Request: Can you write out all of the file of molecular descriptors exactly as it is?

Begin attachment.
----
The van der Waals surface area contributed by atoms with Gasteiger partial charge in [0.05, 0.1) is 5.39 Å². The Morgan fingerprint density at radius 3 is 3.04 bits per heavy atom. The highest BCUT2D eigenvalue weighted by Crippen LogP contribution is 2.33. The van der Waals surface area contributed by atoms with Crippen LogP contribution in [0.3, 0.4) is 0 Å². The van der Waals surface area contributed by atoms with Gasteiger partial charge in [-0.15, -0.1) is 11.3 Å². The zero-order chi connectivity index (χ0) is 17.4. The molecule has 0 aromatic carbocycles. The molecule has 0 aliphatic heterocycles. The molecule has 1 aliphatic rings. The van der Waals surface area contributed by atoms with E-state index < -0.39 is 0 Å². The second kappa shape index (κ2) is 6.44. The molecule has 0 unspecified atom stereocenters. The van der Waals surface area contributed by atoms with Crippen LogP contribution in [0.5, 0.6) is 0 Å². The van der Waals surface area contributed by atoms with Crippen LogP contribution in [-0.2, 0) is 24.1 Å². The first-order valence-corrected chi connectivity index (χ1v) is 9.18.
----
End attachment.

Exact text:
The van der Waals surface area contributed by atoms with Gasteiger partial charge in [0.05, 0.1) is 5.39 Å². The Morgan fingerprint density at radius 3 is 3.04 bits per heavy atom. The highest BCUT2D eigenvalue weighted by Crippen LogP contribution is 2.33. The van der Waals surface area contributed by atoms with Crippen LogP contribution in [0.3, 0.4) is 0 Å². The van der Waals surface area contributed by atoms with Gasteiger partial charge in [-0.15, -0.1) is 11.3 Å². The zero-order chi connectivity index (χ0) is 17.4. The molecule has 0 aromatic carbocycles. The molecule has 0 aliphatic heterocycles. The molecule has 1 aliphatic rings. The van der Waals surface area contributed by atoms with E-state index < -0.39 is 0 Å². The second kappa shape index (κ2) is 6.44. The molecule has 0 unspecified atom stereocenters. The van der Waals surface area contributed by atoms with Crippen LogP contribution in [0.5, 0.6) is 0 Å². The van der Waals surface area contributed by atoms with Crippen LogP contribution in [-0.2, 0) is 24.1 Å². The first-order valence-corrected chi connectivity index (χ1v) is 9.18.